Postdoc Sam Keating and colleagues from the group of Niels Riksen, theme Vascular damage, revealed Set7 as a key regulator of trained immunity. Trained immunity describes the phenomenon that innate immune cells can develop a long-lasting pro-inflammatory phenotype following brief exposure to a micro-organism or microbial product. Using a combination of pharmacological and genetic approaches, they revealed a critical role for the histone methyltransferase Set7 in trained immunity. They have published their findings in Cell Reports.
Trained immunity confers a sustained augmented response of innate immune cells to a secondary challenge, via a process dependent on metabolic and transcriptional reprogramming. Previous research from the department of Internal Medicine showed that trained immunity can protect the host against recurrent infections, but can also contribute the pathophysiology in the context of chronic non-infectious inflammatory disorders, such as atherosclerosis. Because of its previous associations with metabolic and transcriptional memory, as well as the importance of H3 histone lysine 4 monomethylation (H3K4me1) to innate immune memory, they hypothesize that the Set7 methyltransferase has an important role in trained immunity induced by β-glucan. Using pharmacological studies of human primary monocytes, they identify trained immunity-specific immunometabolic pathways regulated by Set7, including a previously unreported H3K4me1-dependent plasticity in the induction of oxidative phosphorylation. This finding was validated in vivo in Set7 knock out mice in collaboration with their colleagues from Melbourne.
The identification of Set7 as a key enzyme in the development of innate immune memory provide a potential pharmacological target to modulate trained immunity.
Related news items
Dutch Cancer Society Grant received by Annemiek van Spriel and Laia Querol-Cano23 September 2020
Annemiek van Spriel and Laia Querol-Cano received a Dutch Cancer Society Grant of 707,298 euros to study the cancer cell surface in immunotherapy.read more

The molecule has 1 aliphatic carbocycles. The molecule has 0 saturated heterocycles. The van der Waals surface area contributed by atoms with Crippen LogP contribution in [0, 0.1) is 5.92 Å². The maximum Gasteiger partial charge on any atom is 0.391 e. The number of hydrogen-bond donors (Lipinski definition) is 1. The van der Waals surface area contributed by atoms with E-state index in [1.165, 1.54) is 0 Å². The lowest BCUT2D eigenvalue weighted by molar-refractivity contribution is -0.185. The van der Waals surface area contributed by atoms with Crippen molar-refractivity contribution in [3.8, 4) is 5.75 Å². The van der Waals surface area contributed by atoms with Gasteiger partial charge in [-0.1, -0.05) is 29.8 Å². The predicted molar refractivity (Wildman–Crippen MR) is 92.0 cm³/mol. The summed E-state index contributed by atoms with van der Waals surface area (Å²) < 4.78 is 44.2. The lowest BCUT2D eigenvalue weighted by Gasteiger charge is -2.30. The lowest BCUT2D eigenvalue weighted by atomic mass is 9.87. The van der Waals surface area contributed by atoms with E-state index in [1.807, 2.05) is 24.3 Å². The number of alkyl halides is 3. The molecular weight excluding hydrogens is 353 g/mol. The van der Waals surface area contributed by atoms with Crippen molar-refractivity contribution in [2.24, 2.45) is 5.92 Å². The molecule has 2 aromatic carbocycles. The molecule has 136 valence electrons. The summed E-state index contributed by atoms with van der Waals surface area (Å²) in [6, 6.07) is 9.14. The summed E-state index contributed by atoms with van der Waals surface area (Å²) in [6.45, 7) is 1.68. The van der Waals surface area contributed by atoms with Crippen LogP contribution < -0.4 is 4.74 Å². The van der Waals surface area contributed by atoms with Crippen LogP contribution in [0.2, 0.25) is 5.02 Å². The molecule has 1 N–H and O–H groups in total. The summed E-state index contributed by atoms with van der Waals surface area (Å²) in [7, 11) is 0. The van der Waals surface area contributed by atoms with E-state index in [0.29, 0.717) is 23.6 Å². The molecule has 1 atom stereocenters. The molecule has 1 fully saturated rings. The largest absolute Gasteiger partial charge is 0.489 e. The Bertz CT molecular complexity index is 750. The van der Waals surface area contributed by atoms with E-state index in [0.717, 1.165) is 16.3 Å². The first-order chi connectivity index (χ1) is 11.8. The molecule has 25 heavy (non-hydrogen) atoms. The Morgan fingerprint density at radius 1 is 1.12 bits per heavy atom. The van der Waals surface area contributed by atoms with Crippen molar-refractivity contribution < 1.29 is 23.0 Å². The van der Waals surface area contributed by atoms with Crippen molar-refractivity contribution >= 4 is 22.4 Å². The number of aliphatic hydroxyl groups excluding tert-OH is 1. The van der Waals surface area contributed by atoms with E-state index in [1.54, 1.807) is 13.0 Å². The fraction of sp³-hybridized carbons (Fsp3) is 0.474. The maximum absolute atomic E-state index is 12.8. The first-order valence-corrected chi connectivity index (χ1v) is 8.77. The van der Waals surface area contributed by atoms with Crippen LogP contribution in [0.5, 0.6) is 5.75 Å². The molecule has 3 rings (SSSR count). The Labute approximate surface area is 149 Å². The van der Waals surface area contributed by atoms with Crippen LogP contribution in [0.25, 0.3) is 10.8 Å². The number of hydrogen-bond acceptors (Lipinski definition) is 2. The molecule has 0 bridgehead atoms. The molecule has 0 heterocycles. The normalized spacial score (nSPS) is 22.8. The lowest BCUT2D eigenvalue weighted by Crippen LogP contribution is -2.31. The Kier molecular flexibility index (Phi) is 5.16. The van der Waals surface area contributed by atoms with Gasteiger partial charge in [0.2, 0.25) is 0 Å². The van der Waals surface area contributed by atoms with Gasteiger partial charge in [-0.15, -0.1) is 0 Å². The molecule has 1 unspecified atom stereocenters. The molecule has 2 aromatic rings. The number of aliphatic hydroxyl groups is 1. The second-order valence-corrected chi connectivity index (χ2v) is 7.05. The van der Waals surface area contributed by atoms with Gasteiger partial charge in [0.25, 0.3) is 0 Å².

Frank Walboomers 25-years work anniversary at Radboudumc17 September 2020
Frank Walboomers, associate professor at the research group Regenerative Biomaterials at the Dept. of Dentistry (theme Reconstructive & Regenerative Medicine), celebrated his 25th work anniversary at Radboudumc.read more
Tjitske Kleefstra appointed endowed professor of Clinical genetics and psychopathology of rare syndromes17 September 2020
Tjitske Kleefstra has been appointed endowed professor of Clinical genetics and psychopathology of rare syndromes at the department of Neurodevelopmental disorders, with effect from 1 September.read more
Annette Schenck appointed professor of Translational Genetics17 September 2020
Annette Schenck has been appointed professor of Translational Genetics at the department of Neurodevelopmental disorders, with effect from 1 August. The chair will bring together fundamental and translational research in the field of brain developmental disorders.read more
Centuries-old medicine reduces the risk of new cardiovascular disease in heart patients17 September 2020
Colchicine, an anti-inflammatory drug that has been used for gout for centuries, has been shown to prevent cardiovascular disease in patients who have had a heart attack or are suffering from narrowed coronary arteries. Results of the study are published in the New England Journal of Medicine.read more